Scindia: India to have 200 crore vaccine doses by December
BJP's Rajya Sabha member Jyotiraditya Scindia on Sunday said vaccination was the only way to tackle coronavirus, and 200 crore vaccine doses, enough for all, would be made available in India by December. He said that even if the current situation was very challenging, the virus could be eliminated if everyone comes together to put up a united fight against it.
Vaccinations will soon start in rural areas: Scindia
Speaking to reporters in the Gwalior district of Madhya Pradesh, Scindia said, "Vaccination is the only way to deal with coronavirus. The country will have 200 crore vaccines by December, which will be sufficient for all. The Centre and states are constantly working in this direction." Along with the urban areas, vaccination will also start in rural parts shortly, he added.
Preparations to deal with third wave need to begin: Scindia
Scindia further said talks were being held with Madhya Pradesh Chief Minister Shivraj Singh Chouhan on a daily basis over the COVID-19 situation and everyone was working in a team spirit to make oxygen and Remdesivir available in sufficient quantity. "Preparations should now start to deal with the third wave of COVID-19," the former Union minister said.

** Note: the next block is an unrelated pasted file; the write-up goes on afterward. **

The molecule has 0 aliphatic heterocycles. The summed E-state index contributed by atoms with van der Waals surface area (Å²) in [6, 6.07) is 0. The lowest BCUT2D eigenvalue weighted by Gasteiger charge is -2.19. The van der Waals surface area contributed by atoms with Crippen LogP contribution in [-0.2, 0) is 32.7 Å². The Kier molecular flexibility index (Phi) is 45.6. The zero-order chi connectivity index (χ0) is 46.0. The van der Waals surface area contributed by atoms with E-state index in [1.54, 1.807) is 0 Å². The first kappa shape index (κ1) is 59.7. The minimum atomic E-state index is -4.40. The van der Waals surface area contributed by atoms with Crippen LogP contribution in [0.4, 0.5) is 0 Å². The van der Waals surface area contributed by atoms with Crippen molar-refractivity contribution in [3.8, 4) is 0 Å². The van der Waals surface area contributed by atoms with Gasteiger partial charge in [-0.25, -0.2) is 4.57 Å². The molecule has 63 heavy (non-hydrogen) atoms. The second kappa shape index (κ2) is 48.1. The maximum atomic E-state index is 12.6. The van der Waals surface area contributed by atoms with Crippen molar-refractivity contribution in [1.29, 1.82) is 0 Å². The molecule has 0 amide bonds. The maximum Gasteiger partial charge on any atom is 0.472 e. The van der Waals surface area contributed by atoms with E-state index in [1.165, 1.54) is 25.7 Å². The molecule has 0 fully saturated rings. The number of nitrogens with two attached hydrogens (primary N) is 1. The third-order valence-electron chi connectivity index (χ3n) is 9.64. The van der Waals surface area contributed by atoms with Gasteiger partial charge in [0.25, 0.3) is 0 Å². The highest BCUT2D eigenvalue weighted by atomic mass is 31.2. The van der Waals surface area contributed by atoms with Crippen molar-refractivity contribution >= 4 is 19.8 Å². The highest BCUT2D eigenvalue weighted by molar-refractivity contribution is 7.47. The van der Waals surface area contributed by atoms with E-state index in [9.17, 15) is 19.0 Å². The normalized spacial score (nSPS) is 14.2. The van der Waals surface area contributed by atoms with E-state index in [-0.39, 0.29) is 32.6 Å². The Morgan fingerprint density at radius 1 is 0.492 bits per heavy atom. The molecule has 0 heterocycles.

Centre had made the same assertion last week as well
Scindia, Chouhan and Union Agriculture Minister Narendra Tomar, and others attended a meeting of the crisis management committee, which took stock of the coronavirus situation in the Gwalior and Chambal region. The Centre had on Thursday said that over two billion doses will be made available in the country in five months between August and December, enough to vaccinate the entire population.
New guidelines to battle COVID-19 in rural areas also issued
Both firms, Bharat Biotech and SII, have assured that they will gradually accelerate their production capacities. Meanwhile, noting the gradual rise of COVID-19 cases in rural areas of the country, the Union Health Ministry on Sunday issued fresh guidelines to ensure that community-based services and primary level healthcare infrastructure in these regions are equipped to manage the raging pandemic.